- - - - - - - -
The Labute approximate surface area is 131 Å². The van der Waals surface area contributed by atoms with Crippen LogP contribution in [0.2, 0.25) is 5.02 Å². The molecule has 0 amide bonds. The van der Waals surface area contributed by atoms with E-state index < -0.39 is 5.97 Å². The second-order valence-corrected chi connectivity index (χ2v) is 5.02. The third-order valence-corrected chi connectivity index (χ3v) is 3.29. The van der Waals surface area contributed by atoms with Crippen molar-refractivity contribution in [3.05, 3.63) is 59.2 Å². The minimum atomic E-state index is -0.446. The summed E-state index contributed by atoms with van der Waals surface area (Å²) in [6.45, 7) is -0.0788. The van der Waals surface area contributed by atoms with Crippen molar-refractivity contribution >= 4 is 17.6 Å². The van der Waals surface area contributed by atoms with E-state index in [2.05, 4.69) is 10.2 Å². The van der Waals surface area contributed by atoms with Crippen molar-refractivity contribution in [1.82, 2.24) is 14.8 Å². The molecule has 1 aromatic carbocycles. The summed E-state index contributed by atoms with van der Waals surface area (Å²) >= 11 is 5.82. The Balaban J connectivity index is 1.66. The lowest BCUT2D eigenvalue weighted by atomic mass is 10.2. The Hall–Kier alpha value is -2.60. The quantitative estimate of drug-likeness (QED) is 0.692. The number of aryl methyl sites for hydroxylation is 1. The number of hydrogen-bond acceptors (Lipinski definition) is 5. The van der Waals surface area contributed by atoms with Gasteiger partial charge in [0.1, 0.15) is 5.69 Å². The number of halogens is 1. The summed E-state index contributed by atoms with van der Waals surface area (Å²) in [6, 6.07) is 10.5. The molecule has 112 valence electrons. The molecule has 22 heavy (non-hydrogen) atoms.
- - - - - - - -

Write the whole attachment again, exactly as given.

The Labute approximate surface area is 131 Å². The van der Waals surface area contributed by atoms with Crippen LogP contribution in [0.2, 0.25) is 5.02 Å². The molecule has 0 amide bonds. The van der Waals surface area contributed by atoms with E-state index < -0.39 is 5.97 Å². The second-order valence-corrected chi connectivity index (χ2v) is 5.02. The third-order valence-corrected chi connectivity index (χ3v) is 3.29. The van der Waals surface area contributed by atoms with Crippen molar-refractivity contribution in [3.05, 3.63) is 59.2 Å². The minimum atomic E-state index is -0.446. The summed E-state index contributed by atoms with van der Waals surface area (Å²) in [6.45, 7) is -0.0788. The van der Waals surface area contributed by atoms with Crippen molar-refractivity contribution >= 4 is 17.6 Å². The van der Waals surface area contributed by atoms with E-state index in [2.05, 4.69) is 10.2 Å². The van der Waals surface area contributed by atoms with Crippen molar-refractivity contribution in [1.82, 2.24) is 14.8 Å². The molecule has 1 aromatic carbocycles. The summed E-state index contributed by atoms with van der Waals surface area (Å²) >= 11 is 5.82. The Balaban J connectivity index is 1.66. The lowest BCUT2D eigenvalue weighted by atomic mass is 10.2. The Hall–Kier alpha value is -2.60. The quantitative estimate of drug-likeness (QED) is 0.692. The number of aryl methyl sites for hydroxylation is 1. The number of hydrogen-bond acceptors (Lipinski definition) is 5. The van der Waals surface area contributed by atoms with Gasteiger partial charge in [0.1, 0.15) is 5.69 Å². The number of halogens is 1. The summed E-state index contributed by atoms with van der Waals surface area (Å²) in [6, 6.07) is 10.5. The molecule has 112 valence electrons. The molecule has 22 heavy (non-hydrogen) atoms.